Books on Faith and Work

The doctrine of vocation, though neglected for a long time, is coming back in force.  Though “vocation” refers to God’s various callings in which we are to love and serve our neighbors and goes far beyond a “job,” it does include what we do to make a living.  Quite a few books have come out recently on what is being called the “Faith and Work conversation.”  Greg Forster has written a useful review essay online with links to the various titles.

I appreciate what he said about my book on vocation:  “Gene Edward Veith’s classic God at Work demonstrates that faith/work integration is indispensable if we wish to uphold the Reformation doctrine of justification by faith alone.”

A classic already?  Don’t I have to be dead to have a book attain that status?  But I’ll take it.  I’m glad Dr. Forster sees what is so often missed:  That vocation is connected to justification.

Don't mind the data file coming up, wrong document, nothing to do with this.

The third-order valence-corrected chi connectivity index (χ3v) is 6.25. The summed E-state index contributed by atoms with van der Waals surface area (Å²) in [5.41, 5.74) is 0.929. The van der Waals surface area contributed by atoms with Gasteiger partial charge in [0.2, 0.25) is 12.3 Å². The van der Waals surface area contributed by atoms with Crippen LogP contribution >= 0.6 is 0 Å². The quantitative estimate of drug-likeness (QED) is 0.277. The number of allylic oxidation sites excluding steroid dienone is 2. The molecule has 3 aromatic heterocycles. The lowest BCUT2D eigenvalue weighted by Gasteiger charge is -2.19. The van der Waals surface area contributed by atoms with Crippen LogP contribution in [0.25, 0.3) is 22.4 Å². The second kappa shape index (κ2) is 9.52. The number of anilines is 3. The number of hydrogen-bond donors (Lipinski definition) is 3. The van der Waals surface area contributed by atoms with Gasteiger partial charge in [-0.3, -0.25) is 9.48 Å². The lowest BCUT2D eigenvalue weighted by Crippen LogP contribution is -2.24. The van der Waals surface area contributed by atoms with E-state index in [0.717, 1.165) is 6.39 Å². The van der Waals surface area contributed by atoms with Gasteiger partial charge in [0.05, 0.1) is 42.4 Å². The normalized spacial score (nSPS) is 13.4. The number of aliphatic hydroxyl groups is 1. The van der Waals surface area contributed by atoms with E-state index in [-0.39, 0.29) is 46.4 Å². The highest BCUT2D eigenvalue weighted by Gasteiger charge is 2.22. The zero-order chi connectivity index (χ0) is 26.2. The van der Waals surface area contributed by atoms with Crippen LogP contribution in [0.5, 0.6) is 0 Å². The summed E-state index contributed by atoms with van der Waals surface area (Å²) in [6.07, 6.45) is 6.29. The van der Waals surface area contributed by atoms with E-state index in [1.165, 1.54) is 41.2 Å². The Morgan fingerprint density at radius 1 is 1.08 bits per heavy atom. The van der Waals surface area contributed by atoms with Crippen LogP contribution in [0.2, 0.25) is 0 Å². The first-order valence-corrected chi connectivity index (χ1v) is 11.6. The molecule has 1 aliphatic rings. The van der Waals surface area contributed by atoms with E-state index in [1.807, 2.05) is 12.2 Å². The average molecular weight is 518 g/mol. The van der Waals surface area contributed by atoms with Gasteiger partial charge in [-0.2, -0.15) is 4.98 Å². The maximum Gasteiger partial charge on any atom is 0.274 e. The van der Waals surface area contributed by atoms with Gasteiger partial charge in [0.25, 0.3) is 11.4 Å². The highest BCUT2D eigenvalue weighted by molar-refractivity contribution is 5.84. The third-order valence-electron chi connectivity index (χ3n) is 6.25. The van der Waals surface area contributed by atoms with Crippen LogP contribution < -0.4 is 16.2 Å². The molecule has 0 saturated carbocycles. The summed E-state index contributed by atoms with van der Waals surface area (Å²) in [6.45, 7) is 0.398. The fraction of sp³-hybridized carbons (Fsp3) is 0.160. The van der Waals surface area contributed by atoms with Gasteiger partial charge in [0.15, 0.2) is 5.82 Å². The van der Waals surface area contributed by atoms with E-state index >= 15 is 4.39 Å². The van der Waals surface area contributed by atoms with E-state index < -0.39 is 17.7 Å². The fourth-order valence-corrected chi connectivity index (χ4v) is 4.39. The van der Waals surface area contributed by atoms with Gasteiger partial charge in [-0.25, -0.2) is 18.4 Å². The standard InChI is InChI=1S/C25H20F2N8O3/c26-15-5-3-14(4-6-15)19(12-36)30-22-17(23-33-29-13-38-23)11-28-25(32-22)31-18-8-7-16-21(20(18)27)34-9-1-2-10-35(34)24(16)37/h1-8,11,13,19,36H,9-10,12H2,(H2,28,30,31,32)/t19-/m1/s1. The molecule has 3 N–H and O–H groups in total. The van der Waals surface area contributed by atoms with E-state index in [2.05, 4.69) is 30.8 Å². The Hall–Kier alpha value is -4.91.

At the end of his essay, Faith and Work: What Needs to Be Read and What Needs to be Written – The Gospel Coalition Blog, Dr. Forster says what still needs to be written on the subject:


The topic of culture brings me to a book the movement has not yet produced, but needs to. Connecting faith and work requires us to integrate the biblical narrative with our cultural narratives about work; however, there is not yet a really good book-length Christian analysis of the predominant narratives of work in Western culture.

As a result, our theology of work depends far too much on the analyses of figures like Adam Smith and Max Weber, whose categories of thought are implicitly naturalistic, gnostic, or in other ways anti-Christian. A solid Christian critique of the narratives of work we have learned from these figures would serve the movement—and our culture at large.

Max Weber was the sociologist who wrote about “the Protestant work ethic” and Adam Smith wrote about individuals following their own self-interest (as opposed to vocation’s emphasis on serving the neighbor).

Could we take up the challenge in the brief space of the comment boxes here  to critique those “narratives of work” and to offer an alternative?

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